[dns-operations] Recommended zone serial number format for over 100 changes / day

Mike Hoskins (michoski) michoski at cisco.com
Fri Apr 1 13:41:03 UTC 2016

On 4/1/16, 9:14 AM, "dns-operations on behalf of Ray Bellis"
<dns-operations-bounces at dns-oarc.net on behalf of ray at isc.org> wrote:

>On 31/03/2016 18:12, Matthew Ghali wrote:
>> If your data is in constant flux, shoehorning it into a constant series
>> of point-in-time snapshots seems pointless and inefficient. This is
>> probably why Route 53 doesn't bother supporting zone transfers.
>AFAIK Route 53 doesn't bother supporting zone transfers because it's not
>supported by the underlying software (djbdns).

I think it's more of a roadmap thing...  all about priority.  Having used
djbdns for a decade or so in a past life, it does support zone transfers
-- just not zone-transfer.  His argument is not anti-transfer but more why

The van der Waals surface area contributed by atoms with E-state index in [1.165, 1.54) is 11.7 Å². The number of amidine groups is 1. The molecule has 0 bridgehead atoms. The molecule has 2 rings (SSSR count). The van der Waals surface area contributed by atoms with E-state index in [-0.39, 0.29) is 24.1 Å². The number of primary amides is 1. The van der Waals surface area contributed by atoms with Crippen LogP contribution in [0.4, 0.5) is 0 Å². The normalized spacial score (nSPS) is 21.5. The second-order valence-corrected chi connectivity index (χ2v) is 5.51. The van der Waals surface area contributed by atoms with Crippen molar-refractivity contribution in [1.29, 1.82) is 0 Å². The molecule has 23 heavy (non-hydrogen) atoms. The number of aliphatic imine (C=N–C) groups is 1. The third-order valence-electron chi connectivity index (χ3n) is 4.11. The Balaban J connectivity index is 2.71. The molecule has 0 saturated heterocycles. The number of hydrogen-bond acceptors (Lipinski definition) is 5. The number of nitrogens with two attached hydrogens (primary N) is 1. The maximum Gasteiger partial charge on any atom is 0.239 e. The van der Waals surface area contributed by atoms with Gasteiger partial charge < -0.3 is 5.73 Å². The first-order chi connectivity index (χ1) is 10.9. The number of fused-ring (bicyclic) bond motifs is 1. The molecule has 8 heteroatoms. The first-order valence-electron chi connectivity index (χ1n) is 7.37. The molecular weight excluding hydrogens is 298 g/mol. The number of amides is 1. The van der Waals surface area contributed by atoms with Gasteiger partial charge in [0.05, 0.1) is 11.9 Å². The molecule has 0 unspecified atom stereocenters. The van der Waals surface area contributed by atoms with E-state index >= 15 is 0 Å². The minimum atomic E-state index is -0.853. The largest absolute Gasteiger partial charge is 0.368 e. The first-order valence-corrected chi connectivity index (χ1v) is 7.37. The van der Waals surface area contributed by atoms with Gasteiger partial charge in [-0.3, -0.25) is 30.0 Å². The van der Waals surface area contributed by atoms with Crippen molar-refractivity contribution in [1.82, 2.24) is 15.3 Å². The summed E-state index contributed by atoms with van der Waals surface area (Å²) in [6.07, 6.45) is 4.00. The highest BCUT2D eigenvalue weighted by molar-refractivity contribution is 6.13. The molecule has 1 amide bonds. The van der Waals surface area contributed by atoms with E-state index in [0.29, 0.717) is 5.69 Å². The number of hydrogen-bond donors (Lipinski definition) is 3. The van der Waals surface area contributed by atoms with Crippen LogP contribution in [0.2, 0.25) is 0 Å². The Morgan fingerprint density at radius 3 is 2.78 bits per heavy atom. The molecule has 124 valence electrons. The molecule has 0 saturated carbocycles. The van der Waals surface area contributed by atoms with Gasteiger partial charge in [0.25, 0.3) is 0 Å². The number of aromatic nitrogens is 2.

invent a new potentially insecure mechanism when you have rsync (to each
there own), but even beyond that you've got stuff like axfrdns which calls

"Zone-transfer clients rely on zone serial numbers changing for every zone
modification. tinydns-data uses the modification time of the data file as
its serial number for all zones. Do not make more than one modification
per second."

Simply use mtime of the zone file and batch any sub-second updates...  I
have been doing this with hundreds of zones, at least a few of which are
DDNS with thousands of clients, and not had any problems aside from some
tools balking at the serial format.  Really, you have to see tools as a
useful data point not the ultimate authority when you know you are doing
nothing wrong.  :-)

Taking route53 in context (have used them for several years now as well,
though on a much smaller scale) -- "an API for everything" is the cloud
mantra.  If I'm a developer in a small/modern IT shop looking for a DNS
service to support my cloud services, an API makes sense.  They've said
they will consider adding transfer support, I'm guessing it's just not a
top priority based on their primary audience.  Maybe if/when they do, they
can share how they solve sub-second updates.  ;-)

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